Festival infrastructures are as important as aesthetic markers in determining what counts as experimental documentary. One cannot fully comprehend experimental documentary outside of the festival ecosystem in which it is made, programmed, viewed, and written about. It is precisely this outside that has been largely excluded from most writing on avant-garde and experimental documentary film. I hope that both critics and scholars can find new ways to invite texts and contexts into dialogue. Or, as Stratman reminds us, both in her films and in her own words, to remain “attentive to the accidental outside.”






Acknowledgments: I thank Walter Argueta-Ramirez, Erika Balsom, Colin Beckett, Chris Cagle, Jason Fox, Leo Goldsmith, Josh Guilford, Pacho Velez, and Chi-hui Yang for helping me think through the many vectors of experimental documentary film festivals.



Title Video: In Order Not to Be Here  (Deborah Stratman, 2002).
{1} Among the preexisting festivals that shifted emphasis to experimental documentary or supported experimental documentary sidebars were the Locarno Film Festival, the International Short Film Festival Oberhausen, the Berlin International Film Festival (est. 1951, with Forum Expanded beginning in 2006), the Flaherty Seminar, the Ann Arbor Film Festival, International Film Festival Rotterdam, International Documentary Film Festival Amsterdam, FIDMarseille, Cinéma du Réel, Onion City Experimental Film + Video Festival, and Views from the Avant-Garde.
{2} Festivals founded in the 1990s include Hot Docs (est. 1993), Sheffield DocFest (est. 1994), and the Montreal International Documentary Film Festival (RIDM) (est. 1998). In the 2000s: Doc’s Kingdom (est. 2000), Courtisane Festival, Doclisboa (est. 2002), Punto de Vista International Documentary Film Festival of Navarra (est. 2005), Ambulante, and Play-Doc (est. 2005). In the 2010s and after: Open City Documentary Festival (est. 2011), Mimesis Documentary Festival (est. 2020), and Prismatic Ground (est. 2021).
{3} Abby Sun, “Giving Time: Amos Vogel and the Legacy of Cinema 16,” Film Comment Letter, November 15, 2021.
{4} The academy is also an important institutional support for the production, circulation, and cultural prestige of experimental documentary. As an extension of the relationship between avant-garde filmmakers and the academy, colleges and universities are often where filmmakers maintain “day jobs,” which may involve funding for research and creative practice, compensation for speaking and screening engagements, and royalties from library acquisitions of DVDs and streaming rights to films. Further, the academy, in the form of scholarship and teaching, grants cultural legitimacy in elevating experimental documentary to the status of critical, engaged, and political media forms, which then reinforces its raison d’être.
{5} Okwui Enwezor, “Documentary/Vérité: Bio-Politics, Human Rights, and the Figure of ‘Truth’ in Contemporary Art,” in The Greenroom: Reconsidering the Documentary and Contemporary Art #1, ed. Maria Lind and Hito Steyerl (Berlin: Sternberg Press, 2008), 64.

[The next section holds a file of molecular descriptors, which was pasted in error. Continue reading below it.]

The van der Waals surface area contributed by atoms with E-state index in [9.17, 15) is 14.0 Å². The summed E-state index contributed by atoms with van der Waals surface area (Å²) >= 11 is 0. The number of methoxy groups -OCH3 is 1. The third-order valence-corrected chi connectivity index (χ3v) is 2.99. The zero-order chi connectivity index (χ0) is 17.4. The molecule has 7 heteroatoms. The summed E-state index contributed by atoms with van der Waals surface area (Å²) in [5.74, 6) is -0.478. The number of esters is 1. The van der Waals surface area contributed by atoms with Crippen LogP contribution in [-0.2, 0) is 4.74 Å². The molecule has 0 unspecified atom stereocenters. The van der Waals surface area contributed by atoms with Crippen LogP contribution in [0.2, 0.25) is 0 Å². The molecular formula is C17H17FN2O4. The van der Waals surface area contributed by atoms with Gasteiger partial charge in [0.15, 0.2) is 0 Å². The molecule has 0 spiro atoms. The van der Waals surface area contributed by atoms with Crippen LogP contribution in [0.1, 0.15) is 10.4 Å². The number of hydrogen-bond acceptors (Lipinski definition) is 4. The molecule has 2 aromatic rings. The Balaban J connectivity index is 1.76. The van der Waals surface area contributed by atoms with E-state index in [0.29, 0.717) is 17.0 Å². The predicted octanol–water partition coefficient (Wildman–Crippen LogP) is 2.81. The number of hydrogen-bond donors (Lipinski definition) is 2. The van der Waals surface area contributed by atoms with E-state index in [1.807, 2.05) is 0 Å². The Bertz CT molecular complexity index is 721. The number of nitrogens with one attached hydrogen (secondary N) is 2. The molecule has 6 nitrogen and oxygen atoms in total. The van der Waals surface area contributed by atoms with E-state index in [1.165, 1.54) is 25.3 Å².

{6} Annette Michelson, “Film and the Radical Aspiration,” in Film Culture Reader, ed. P. Adams Sitney (New York: Cooper Square Press, 2000), 416.
{7} Ibid., 421.
{8} Pooja Rangan, Immediations: The Humanitarian Impulse in Documentary (Durham, NC: Duke University Press, 2017).
{9} B. Ruby Rich, email to author, November 23, 2021.
{10}New York City Film, Video and Digital Production Grant,” Jerome Foundation, accessed February 15, 2022.
{11} Kelly Vance, “Critic’s Choice: Deborah Stratman’s In Order Not To Be Here,” East Bay Express, May 7–13, 2002.
{12} Deborah Stratman in Jason Fox, “‘Where Are Those Lines?’: Discussions About and Around Experimental Ethnography with Sky Hopinka, Naeem Mohaiemen and Deborah Stratman,” in A Companion to Experimental Film, ed. Federico Windhausen (New York: Wiley-Blackwell, 2022).
{13} David E. James offers an opposite and more historically grounded account of the intersection of documentary and the avant-garde. In his formulation, avant-garde film and a politically engaged, militant form of documentary emerged from the underground cinemas of the 1950s and 1960s. Shifting social and political realities upset the “balance between the aesthetic and the existential that allowed the making of art to be both self-validating and the central ritual in a countercultural revolt.” From there arose the protest films of the various Newsreel chapters and related projects like Saul Levine’s film New Left Note (1968–82). Jonas Mekas, one of the key organizers of the New American Cinema movement, drew a direct line between these two areas of filmmaking activity, declaring that there was “no difference between the avant-garde film and the avant-garde newsreel.” From James’s perspective, the avant-garde was in its earliest formations involved in political agitation, in large part due to its social organization in small communities. It only later broke away into purely formal concerns. David E. James, Allegories of Cinema: American Film in the Sixties (Princeton, NJ: Princeton University Press, 1989), 164; Jonas Mekas quoted in ibid., 167.
{14} Josh Guilford, email to author, December 16, 2021.